Sermon Tone Analysis
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So yesterday morning I faced a dilemma.
My sermon for today was not finished, but the text of that sermon teaches “Do not be anxious about tomorrow”
My study earlier in the week had already shown me that the word translated as “worry” or “anxious” is used elsewhere in the New Testament to describe the “concern” that a husband has for a spouse in 1 Cor 7.
As I was thinking about the difference between “anxious” and “concerned” I was reminded of the 5 Ps – Proper Planning Prevents Poor Performance.
I then heard some noise and looked outside the window to see 4 birds gathering seeds.
As we will see later, our Father feeds the birds, but He doesn’t deliver worms and seeds to the nest—they have to gather what God has provided.
We should not take Jesus’ words here as an excuse for inactivity or laziness, but they do speak to our peace of mind.
Transition: Jesus begins by describing the person who frets and worries due to an unawareness of our God who has been called Father 10 times in this chapter already.
Worry defines man with no awareness of God (vv.25-30)
Matthew 6:25–30 (ESV) — “Therefore I tell you, do not be anxious about your life, what you will eat or what you will drink, nor about your body, what you will put on.
Is not life more than food, and the body more than clothing?
26Look at the birds of the air: they neither sow nor reap nor gather into barns, and yet your heavenly Father feeds them.
Are you not of more value than they?
27And which of you by being anxious can add a single hour to his span of life?
28And why are you anxious about clothing?
Consider the lilies of the field, how they grow: they neither toil nor spin, 29yet I tell you, even Solomon in all his glory was not arrayed like one of these.
30But if God so clothes the grass of the field, which today is alive and tomorrow is thrown into the oven, will he not much more clothe you, O you of little faith?
1. Food & Fluids are essential to sustain life (psyche)
2. Fashion is essential to shelter/protect the body (soma).
3. Awareness - Concern – Passion – Worry - Obsession
4. V.25 life/body - There were some 40 words the New Testament language uses to describe life or death.
The first one in v.25 (lit.
psyche) deals with the thinking, feeling, choosing nature of life.
The second deals with the physical body.
Jesus tells his listeners don’t “stress over” your mental abilities or your physical being.
5. “Are you not more value than they?” (v.26) “Will he not much more clothe you?” (v.30) reveals a hierarchy in the created order that some of our vegan and environmentalists friends should consider.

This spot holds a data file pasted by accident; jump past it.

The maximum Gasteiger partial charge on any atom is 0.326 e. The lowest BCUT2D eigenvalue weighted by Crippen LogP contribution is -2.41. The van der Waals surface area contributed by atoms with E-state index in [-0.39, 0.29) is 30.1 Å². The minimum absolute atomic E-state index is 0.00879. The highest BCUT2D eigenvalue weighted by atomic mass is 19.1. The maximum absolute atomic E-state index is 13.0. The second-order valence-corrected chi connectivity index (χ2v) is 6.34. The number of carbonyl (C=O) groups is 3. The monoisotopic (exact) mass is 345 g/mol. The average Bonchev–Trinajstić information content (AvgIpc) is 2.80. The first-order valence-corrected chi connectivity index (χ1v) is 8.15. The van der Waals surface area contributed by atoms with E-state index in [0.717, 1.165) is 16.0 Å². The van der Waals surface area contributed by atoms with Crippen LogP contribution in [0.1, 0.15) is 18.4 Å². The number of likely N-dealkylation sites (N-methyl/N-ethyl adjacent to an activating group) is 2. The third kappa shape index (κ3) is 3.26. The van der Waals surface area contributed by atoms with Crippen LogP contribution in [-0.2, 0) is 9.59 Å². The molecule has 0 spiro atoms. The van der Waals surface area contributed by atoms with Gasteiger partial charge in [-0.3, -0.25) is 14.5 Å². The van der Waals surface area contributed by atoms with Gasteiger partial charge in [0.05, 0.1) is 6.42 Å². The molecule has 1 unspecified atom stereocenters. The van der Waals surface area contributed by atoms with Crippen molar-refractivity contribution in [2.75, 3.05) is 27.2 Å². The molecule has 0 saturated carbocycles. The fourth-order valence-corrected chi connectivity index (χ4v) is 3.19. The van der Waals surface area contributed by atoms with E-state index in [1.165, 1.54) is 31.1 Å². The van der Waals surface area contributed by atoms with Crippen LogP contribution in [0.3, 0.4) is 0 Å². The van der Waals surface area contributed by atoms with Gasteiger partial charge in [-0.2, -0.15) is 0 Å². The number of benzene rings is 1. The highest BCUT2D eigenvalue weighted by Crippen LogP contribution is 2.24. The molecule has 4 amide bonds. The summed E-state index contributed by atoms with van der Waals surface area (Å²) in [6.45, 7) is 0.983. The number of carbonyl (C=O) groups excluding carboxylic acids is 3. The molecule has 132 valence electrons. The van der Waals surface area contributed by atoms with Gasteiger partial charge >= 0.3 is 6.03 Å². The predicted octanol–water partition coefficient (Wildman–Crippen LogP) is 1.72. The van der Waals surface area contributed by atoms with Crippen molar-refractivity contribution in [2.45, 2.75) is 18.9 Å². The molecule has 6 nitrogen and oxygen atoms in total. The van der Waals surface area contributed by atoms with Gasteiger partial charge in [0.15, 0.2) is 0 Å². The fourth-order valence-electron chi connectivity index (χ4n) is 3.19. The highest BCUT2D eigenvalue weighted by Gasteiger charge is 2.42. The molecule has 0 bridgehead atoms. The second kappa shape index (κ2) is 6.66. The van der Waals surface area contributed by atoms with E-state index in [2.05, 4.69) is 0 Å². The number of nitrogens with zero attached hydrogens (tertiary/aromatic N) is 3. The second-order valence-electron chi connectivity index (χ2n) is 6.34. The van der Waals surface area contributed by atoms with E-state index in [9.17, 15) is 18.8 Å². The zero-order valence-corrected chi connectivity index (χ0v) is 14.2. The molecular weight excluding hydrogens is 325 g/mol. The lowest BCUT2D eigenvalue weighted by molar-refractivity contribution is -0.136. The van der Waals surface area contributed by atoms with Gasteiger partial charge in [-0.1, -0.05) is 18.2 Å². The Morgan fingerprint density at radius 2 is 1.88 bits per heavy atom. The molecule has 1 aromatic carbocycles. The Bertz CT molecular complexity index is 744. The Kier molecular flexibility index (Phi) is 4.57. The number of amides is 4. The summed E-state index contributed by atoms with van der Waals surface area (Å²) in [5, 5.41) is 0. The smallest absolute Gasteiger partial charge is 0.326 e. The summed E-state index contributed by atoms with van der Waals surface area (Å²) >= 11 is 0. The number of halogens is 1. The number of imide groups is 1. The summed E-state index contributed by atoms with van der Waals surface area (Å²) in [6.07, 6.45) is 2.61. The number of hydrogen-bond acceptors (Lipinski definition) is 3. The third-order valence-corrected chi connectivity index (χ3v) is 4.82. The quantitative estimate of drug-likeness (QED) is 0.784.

I am not saying we should abuse animals or our planet, but that there is a priority of one over the other.
6. Worry presumes that God, our heavenly Father, is either unaware or unconcerned for our emotional or physical needs.
7. Worry does no good in extending or enhancing our lives.
The flowers in vv.28-30 teach us that God takes something that ultimately becomes cooking fuel and draws our attention to the fact that God doesn’t only make it survive, He makes it magnificent!
One commentary provided this picture as a comparison of the purple of Galilee’s wildflowers as a picture of Solomon’s royal robes.
There have been many times that I have had no idea what my family would eat for dinner.
But, thank God!!, I’ve never wondered if we would eat dinner.
I don’t say that to brag, because sometimes dinner has been cold cereal or Ann made a one-of-a-kind “cupboard casserole” with a box of macaroni, a can of tuna and some stewed tomatoes, but I offer it as a testimony to God’s watchful care and goodness that I have had no need to be anxious about if I would eat or what I would drink.
One of our church members has told me about growing up here in Chase County when the menu was often quite limited; But he told me that between the dairy cow and the chickens, they always had milk to drink and eggs to eat.
Another member was telling me just a week ago about a time recently when she put Sunday dinner in the crockpot, only to get stopped by a parked train from getting home.
Fortunately, a man from our church was stopped on the other side of the train so she walked down the track, around the back of the train and back up to the road where he gave her a ride home to turn off the slow-cooker.
In addition to the rhythm of rest, I believe the main reason God instituted so many feasts and festivals for the Israelites, was so that they would remember His greatness and His goodness so that they would not be prone to the anxiety in these verses.
2. Often, we parents try to shield our children from the times when our faith is tested.
When we do this, we rob them of the memories of God’s faithfulness that can sustain them during their own times of testing.
3. When I tell my kids of the unexpected check that arrived in the mail the day before tuition was due, it packs their parachute for the times they will encounter unmet needs.
4. My kids have heard me say often that “God’s promises are rarely early, but they are never late”.
Transition: Today’s text not only tells us of the worry that befalls the person who ignores God, but also of the…
Worship flows from the trusting Child (vv.31-33)